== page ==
You are here

Valuing people in the landscape: Re-thinking conservation approaches

Posted date: October 06, 2015
Publication Year: 
2015
Authors: Taylor, Peter
Publication Series: 
Proceedings (P)
Source: In: Watson, Alan; Carver, Stephen; Krenova, Zdenka; McBride, Brooke, comps. Science and stewardship to protect and sustain wilderness values: Tenth World Wilderness Congress symposium; 2013, 4-10 October, Salamanca, Spain. Proceedings RMRS-P-74. Fort Collins, CO: U.S. Department of Agriculture, Forest Service, Rocky Mountain Research Station. p. 187-194.
Note: This article is part of a larger document.

Abstract

When Australian Governments committed to building a National Reserve System (NRS) for Australia in 1991 they didn't anticipate that some of the most important conservation gains were to be made on Indigenous owned land. An innovative Federal Government policy decision in 1996 to support Indigenous landowners to establish Indigenous Protected Areas (IPA# on their land provided a breakthrough in national conservation efforts. This policy and ensuing program was established ensuring that Indigenous communities held full control of decision making, including participation, how much of their land they wished to declare and how best to manage their land. IPAs now constitute more than 35% of Australia's reserve system #some 60 IPAs covering around 48 million hectares; 118.5 million ac). The IPA concept specifically recognizes and values Indigenous knowledge and explicitly combines western science to create a unique and culturally empowering model of conservation and land management. In addition, and most importantly, IPAs provide one of the few pathways for building a sustainable economic future based around Indigenous culture. This paper will provide an overview of this unique co-production and raise some of the challenges facing this concept. It will also highlight a number of the key ingredients that make them successful.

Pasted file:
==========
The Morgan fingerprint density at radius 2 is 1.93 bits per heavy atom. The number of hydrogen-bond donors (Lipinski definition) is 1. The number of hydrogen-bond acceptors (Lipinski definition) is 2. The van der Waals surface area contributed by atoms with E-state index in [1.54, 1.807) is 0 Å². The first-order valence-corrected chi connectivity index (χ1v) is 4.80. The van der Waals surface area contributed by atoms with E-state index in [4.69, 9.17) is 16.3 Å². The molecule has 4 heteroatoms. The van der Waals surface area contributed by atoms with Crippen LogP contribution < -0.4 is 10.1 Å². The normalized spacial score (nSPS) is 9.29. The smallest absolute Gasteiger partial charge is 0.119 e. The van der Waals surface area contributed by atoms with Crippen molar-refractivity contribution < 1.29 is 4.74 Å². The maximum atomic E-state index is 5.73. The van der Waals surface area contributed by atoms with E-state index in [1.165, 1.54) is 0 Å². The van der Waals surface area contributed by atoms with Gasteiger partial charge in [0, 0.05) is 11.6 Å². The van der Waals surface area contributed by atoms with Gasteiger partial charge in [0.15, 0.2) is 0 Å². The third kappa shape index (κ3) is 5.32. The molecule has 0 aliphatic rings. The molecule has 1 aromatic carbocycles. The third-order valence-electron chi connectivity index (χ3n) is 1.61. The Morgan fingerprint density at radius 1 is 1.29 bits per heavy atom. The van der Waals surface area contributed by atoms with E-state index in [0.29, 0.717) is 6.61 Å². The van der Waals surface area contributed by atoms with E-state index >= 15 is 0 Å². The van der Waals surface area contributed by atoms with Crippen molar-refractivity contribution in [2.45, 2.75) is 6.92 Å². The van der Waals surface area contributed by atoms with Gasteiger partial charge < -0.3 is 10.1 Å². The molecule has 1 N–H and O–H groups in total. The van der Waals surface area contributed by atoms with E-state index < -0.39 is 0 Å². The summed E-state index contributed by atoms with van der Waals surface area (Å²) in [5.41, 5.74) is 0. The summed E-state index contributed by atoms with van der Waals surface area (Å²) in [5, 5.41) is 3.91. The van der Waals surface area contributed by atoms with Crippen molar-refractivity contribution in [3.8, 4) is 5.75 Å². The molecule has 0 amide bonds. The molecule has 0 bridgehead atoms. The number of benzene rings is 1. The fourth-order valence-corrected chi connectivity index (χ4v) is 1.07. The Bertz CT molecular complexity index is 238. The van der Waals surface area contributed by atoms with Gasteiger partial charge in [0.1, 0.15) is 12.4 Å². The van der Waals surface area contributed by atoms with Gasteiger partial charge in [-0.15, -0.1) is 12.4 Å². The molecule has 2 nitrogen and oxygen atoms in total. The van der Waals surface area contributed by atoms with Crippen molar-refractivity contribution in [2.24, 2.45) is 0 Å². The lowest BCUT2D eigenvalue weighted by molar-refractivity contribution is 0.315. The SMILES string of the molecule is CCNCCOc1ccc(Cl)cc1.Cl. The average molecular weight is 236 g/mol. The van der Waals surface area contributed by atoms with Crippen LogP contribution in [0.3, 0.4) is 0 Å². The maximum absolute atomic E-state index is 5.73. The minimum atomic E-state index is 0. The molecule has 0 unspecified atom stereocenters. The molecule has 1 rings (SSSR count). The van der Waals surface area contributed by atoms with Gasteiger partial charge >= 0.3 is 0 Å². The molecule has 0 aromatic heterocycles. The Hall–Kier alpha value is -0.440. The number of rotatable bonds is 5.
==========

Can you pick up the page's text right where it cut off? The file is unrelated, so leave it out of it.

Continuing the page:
Citation

Taylor, Peter. 2015. Valuing people in the landscape: Re-thinking conservation approaches. In: Watson, Alan; Carver, Stephen; Krenova, Zdenka; McBride, Brooke, comps. Science and stewardship to protect and sustain wilderness values: Tenth World Wilderness Congress symposium; 2013, 4-10 October, Salamanca, Spain. Proceedings RMRS-P-74. Fort Collins, CO: U.S. Department of Agriculture, Forest Service, Rocky Mountain Research Station. p. 187-194.